YES, GOLD REALLY CAN RISE AGAINST THE EURO: Since gold's rally has been almost entirely due to the U.S. dollar's decline, gold's price has been basically flat in terms of most other major world currencies. This is likely to change in the future, with gold rising perhaps twice as much as the U.S. dollar declines, and gold generally rising in terms of most world currencies. The reason is that the world's major industrialized nations are not just going to sit back and let the U.S. devalue its currency uninhibitedly. Given any threat of recession, central banks around the world are going to depreciate their currencies aggressively. This process of competitive devaluation will help gold to rise even without cooperation from a falling U.S. dollar. Meanwhile, historic gold coins and collectibles are still selling at unusually low premiums to their melt (intrinsic) values, and therefore merit consideration whenever gold is oversold.
YOUR TYPICAL GARDEN-VARIETY SEVERE BEAR MARKET BOTTOM: U.S. equities in general will continue to decline until the dividend yield on the S&P 500, currently at 1.83%, is between 7.5% and 10.5%. Great bull excesses are usually followed by equally severe recessions.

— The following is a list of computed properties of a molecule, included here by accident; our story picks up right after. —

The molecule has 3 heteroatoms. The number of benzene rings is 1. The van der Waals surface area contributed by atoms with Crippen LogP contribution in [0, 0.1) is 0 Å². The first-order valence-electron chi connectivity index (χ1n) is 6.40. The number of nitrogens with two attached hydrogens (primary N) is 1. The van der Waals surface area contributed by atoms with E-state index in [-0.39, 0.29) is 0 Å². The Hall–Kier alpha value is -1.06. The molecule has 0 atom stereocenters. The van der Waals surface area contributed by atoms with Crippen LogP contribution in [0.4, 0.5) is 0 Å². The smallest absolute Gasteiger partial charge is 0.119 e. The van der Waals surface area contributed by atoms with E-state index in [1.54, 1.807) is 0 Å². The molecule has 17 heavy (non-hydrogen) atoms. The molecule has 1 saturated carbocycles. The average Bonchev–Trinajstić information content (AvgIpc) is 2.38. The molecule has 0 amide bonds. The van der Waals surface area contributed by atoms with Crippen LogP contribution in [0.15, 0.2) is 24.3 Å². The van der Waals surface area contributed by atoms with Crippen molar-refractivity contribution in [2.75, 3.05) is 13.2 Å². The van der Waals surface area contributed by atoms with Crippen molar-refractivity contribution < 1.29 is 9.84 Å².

REMINISCENCE OF THE WEEK (May 30, 2005): In the summer of 1983, I worked with an interesting man named Bill Knox who lived in Rockville, Maryland. One Friday afternoon he asked me, "Would you like to go flying tomorrow?" I didn't know exactly what he had in mind, but I met him just after dawn at a tiny airport only a ten-minute drive from where I lived, and soon we were airborne in his twin-engine four-seater Cessna. He flew the tiny plane along roads that I had only seen while driving and we covered parts of four states altogether (MD, VA, WV, PA). After about half an hour in the air, I asked him, "What are these controls doing on my side of the airplane?" He said, "You can fly this baby equally well from either seat; let's see how you do on your side," and proceeded in a few seconds to remove his hands from the steering wheel, push a button, and give me full control over our destiny. After recovering from the sudden surprise of what had happened, I was able to guide us pretty well for the next half hour; of course, all I did was make minor adjustments to our speed and make a few slow, easy turns, but it was the first time that I had been a pilot, and was a real thrill. As we approached our destination, Bill took over in order to land the vehicle, and I thought that would be our adventure for the day, until he said he wanted to take a glider around some particularly challenging and partially uncharted peaks in the Appalachian Mountains. That was too risky for me; while he went up in the glider to happily flirt with the fine line between life and death, I hiked alone up the highest ski trail in the area, enjoying the wildflowers and being on solid ground. He returned safely, after which we flew in the Cessna back to our original point of departure. Bill and I got together a week later to see Mose Alison perform in a small club in Georgetown, D.C.; it was a fabulous evening. A week later, Bill suddenly took a job in another town, while I simultaneously moved to a new neighborhood in Baltimore; in the confusion, we lost touch with one another and have not been in communication since. P.S. If you haven't crashed your plane yet and you're still out there somewhere, please contact me.